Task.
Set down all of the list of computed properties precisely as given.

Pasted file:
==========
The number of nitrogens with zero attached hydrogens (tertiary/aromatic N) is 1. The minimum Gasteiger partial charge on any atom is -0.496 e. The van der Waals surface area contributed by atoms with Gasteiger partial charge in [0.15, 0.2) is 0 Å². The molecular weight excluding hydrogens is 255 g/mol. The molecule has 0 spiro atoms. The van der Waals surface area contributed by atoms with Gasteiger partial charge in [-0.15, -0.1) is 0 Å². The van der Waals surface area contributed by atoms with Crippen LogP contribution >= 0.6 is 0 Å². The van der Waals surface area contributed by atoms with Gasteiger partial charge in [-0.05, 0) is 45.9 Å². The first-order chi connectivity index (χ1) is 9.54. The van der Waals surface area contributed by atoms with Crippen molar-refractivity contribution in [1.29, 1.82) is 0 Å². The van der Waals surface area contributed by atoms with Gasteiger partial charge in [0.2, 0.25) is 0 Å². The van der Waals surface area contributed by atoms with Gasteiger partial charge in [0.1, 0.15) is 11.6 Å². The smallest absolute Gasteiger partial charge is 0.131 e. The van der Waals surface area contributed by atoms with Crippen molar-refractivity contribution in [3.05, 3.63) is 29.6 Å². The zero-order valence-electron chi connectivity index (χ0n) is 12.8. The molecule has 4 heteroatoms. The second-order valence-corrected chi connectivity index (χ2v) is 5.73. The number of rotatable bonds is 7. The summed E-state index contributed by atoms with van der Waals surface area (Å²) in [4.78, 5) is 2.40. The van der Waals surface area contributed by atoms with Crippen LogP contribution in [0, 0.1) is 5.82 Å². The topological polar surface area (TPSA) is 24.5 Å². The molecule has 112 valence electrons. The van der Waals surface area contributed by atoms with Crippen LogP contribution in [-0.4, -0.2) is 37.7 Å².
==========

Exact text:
The number of nitrogens with zero attached hydrogens (tertiary/aromatic N) is 1. The minimum Gasteiger partial charge on any atom is -0.496 e. The van der Waals surface area contributed by atoms with Gasteiger partial charge in [0.15, 0.2) is 0 Å². The molecular weight excluding hydrogens is 255 g/mol. The molecule has 0 spiro atoms. The van der Waals surface area contributed by atoms with Gasteiger partial charge in [-0.15, -0.1) is 0 Å². The van der Waals surface area contributed by atoms with Crippen LogP contribution >= 0.6 is 0 Å². The van der Waals surface area contributed by atoms with Gasteiger partial charge in [-0.05, 0) is 45.9 Å². The first-order chi connectivity index (χ1) is 9.54. The van der Waals surface area contributed by atoms with Crippen molar-refractivity contribution in [1.29, 1.82) is 0 Å². The van der Waals surface area contributed by atoms with Gasteiger partial charge in [0.2, 0.25) is 0 Å². The van der Waals surface area contributed by atoms with Gasteiger partial charge in [0.1, 0.15) is 11.6 Å². The smallest absolute Gasteiger partial charge is 0.131 e. The van der Waals surface area contributed by atoms with Crippen molar-refractivity contribution in [3.05, 3.63) is 29.6 Å². The zero-order valence-electron chi connectivity index (χ0n) is 12.8. The molecule has 4 heteroatoms. The second-order valence-corrected chi connectivity index (χ2v) is 5.73. The number of rotatable bonds is 7. The summed E-state index contributed by atoms with van der Waals surface area (Å²) in [4.78, 5) is 2.40. The van der Waals surface area contributed by atoms with Crippen LogP contribution in [0, 0.1) is 5.82 Å². The topological polar surface area (TPSA) is 24.5 Å². The molecule has 112 valence electrons. The van der Waals surface area contributed by atoms with Crippen LogP contribution in [-0.4, -0.2) is 37.7 Å².